Additions Jan 15: A Boston Globe commentary by Jeff Jacoby, “Why should a journalist’s race matter?,” says Kurtz’s column is misguided because the White House press corps doesn’t need more black journos, just better journos:

The plain if unfashionable truth is that the White House press corps, and journalism generally, don’t need more black reporters. They don’t need more white reporters, either. Journalism needs good reporters, and good reporting isn’t a function of race.

And the New York Times today has a story about on “interracial anxiety” and how Obama’s election has opened up discussions about race in America… but focuses only on black and white. Where are the Asians? Hispanics? Native Americans? It’s distressing to be marginalized to the point of invisibility by the nation’s news source of record.

Cross-racial discussion about the topic of race seems to have become more common, and somewhat less fraught, with the rise of Mr. Obama, according to historians, psychologists, sociologists and other experts on race relations, as well as a number of blacks and whites interviewed around the country.

If Obama’s election is leading to the opening up of dialogue about race, shouldn’t that dialogue include the spectrum of colors between lack and white? Asian Americans practically consider him one of our own, because of his upbringing in Hawai’i and his Asian step-family.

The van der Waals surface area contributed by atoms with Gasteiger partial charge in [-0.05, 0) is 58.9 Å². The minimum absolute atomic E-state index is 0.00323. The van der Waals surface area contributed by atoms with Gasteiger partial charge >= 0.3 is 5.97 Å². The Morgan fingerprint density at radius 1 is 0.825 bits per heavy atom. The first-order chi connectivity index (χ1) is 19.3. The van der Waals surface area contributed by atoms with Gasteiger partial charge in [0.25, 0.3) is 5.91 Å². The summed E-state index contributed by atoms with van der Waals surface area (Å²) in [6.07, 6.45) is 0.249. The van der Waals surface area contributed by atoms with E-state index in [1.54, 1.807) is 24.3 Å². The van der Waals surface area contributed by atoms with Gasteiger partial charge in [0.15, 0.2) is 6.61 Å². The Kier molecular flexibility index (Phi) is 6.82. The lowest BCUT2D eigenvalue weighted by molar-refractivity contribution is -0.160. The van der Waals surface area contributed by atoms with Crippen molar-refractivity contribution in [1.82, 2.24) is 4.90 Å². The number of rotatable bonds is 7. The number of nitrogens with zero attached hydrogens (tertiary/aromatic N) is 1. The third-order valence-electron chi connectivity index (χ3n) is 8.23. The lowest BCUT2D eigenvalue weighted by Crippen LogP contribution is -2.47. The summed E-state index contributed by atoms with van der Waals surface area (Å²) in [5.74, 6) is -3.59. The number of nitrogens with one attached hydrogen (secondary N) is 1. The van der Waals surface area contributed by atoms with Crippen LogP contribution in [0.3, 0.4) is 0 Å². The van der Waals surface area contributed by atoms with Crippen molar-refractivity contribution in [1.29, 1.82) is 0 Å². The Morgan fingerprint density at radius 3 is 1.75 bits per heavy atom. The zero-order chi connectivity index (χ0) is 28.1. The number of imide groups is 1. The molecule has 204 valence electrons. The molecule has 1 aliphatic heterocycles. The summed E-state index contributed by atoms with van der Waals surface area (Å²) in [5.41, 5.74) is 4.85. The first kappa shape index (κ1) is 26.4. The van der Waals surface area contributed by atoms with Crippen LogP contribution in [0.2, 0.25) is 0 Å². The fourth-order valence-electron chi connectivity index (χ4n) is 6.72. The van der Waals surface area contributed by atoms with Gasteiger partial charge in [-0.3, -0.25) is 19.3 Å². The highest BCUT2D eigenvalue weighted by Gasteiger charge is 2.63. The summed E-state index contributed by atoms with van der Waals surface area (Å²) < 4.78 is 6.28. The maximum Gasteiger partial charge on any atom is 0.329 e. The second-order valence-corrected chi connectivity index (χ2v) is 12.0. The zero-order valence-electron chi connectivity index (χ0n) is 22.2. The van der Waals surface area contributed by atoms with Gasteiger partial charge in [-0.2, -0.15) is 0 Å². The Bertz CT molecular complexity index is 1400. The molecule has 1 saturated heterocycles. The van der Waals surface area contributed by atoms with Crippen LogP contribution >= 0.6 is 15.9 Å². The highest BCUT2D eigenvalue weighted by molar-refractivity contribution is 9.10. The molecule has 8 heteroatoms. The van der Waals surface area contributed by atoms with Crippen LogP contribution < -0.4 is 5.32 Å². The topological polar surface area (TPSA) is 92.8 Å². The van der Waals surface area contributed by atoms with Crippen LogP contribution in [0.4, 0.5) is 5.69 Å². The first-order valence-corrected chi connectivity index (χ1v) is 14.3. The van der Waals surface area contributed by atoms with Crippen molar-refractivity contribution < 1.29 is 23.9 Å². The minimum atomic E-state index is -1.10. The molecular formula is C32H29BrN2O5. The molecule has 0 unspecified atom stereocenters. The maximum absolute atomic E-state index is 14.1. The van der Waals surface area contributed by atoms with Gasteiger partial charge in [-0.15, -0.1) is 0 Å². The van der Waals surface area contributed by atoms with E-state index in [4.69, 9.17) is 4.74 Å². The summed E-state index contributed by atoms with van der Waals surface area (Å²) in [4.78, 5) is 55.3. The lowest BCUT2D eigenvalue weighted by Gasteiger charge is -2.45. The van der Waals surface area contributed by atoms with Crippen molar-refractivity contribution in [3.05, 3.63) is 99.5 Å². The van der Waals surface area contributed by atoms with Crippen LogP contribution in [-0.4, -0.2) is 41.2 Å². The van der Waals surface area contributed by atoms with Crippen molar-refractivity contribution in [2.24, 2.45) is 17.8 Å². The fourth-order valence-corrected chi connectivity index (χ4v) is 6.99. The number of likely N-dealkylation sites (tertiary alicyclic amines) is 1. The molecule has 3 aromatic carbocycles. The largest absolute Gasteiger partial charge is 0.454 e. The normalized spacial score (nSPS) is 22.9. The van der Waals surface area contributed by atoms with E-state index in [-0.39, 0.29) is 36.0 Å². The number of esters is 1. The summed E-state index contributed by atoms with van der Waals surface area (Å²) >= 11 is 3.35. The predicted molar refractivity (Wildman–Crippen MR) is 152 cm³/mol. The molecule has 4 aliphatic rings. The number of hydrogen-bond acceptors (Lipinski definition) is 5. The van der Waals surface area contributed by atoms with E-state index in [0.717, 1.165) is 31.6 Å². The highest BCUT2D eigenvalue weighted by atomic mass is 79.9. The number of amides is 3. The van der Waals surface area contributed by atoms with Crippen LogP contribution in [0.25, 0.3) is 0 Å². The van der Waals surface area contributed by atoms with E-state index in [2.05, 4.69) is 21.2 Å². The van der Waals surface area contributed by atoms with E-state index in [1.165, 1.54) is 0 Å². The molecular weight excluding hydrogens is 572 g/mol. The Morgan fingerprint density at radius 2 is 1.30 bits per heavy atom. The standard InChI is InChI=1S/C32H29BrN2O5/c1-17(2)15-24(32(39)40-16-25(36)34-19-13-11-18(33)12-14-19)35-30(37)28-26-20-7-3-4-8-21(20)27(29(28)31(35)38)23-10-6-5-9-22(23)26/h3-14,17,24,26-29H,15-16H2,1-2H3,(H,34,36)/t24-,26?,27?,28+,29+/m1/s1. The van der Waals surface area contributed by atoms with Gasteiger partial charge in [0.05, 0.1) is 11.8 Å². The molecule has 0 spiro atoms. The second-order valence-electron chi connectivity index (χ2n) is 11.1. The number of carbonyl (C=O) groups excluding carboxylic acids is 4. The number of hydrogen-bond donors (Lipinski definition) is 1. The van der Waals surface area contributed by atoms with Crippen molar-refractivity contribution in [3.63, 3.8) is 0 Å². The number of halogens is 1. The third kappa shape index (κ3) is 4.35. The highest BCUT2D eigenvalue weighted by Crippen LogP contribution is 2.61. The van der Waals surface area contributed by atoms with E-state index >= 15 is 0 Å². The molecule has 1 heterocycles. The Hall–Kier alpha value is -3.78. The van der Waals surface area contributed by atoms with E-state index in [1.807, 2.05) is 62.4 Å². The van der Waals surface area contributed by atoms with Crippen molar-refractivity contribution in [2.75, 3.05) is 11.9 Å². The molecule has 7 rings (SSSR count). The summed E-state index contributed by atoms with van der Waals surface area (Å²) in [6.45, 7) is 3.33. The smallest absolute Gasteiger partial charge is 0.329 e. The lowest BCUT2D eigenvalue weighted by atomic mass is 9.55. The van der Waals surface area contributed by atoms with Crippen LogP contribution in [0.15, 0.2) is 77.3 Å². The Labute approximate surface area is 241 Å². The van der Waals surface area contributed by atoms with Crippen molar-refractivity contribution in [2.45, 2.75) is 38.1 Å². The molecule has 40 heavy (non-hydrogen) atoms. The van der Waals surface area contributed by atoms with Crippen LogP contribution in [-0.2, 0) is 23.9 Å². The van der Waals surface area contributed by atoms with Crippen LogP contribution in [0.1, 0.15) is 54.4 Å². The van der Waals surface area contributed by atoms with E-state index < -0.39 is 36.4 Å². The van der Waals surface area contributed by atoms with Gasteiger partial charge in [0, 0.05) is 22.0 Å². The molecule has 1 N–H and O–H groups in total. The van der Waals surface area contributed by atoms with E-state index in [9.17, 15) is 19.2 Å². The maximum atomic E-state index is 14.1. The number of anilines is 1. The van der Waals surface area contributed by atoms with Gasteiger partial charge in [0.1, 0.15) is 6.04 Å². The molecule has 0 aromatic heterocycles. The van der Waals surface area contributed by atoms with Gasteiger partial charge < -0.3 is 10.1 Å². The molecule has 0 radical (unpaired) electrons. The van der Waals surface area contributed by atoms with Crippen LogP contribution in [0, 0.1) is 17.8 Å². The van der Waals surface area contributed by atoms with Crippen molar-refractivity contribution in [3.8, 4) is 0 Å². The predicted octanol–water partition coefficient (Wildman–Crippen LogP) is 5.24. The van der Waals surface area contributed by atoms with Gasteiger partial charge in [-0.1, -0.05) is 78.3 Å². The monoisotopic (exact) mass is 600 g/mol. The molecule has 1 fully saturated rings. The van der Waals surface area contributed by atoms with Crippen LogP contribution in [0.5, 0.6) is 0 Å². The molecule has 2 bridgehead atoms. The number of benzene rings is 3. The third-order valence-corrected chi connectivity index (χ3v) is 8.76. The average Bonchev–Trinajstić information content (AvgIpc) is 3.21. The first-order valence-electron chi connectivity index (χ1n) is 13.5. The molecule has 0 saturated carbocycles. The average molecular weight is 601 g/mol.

And in a related issue, here’s a blog post yesterday about Hispanic candidates being left out as potential job candidates for Colorado government positions, a follow-up to a Denver Post editorial.

(Thanks to Leland Rucker for the heads-up about the NYT article, and to Juan Lozano for the link to the blog link about Hispanic job candidates.)

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5 Responses to Discussion of race in America is black and white — even among journalists

  1. Eric Sung says:

    This was an issue back during President Clinton’s dialogue on race and his “One America” advisory board. Activist Angela Oh and Historian John Hope Franklin had a disagreement over the idea of traditional black v white or a new paradigm that involved Asians, Hispanics, etc. I was pretty incensed when I first read about this argument in the one of the papers back in 97-98. While I understand and appreciate John Hope Franklin’s historical perspective, I completely agree with Angela Oh regarding the new paradigm. We absolutely can not move forward in race relations if we can not shift our thinking and embrace the new form of diversity, one that is multi-faceted and multi-colored.

    Frank Wu wrote an article for AsianWeek back in 1998 that explored Angela Oh and the initiative.

    It’s sad to see that after 10 years, we still haven’t really shifted the dynamics of the race conversation despite the hard works of people like Angela Oh.

  2. Leland says: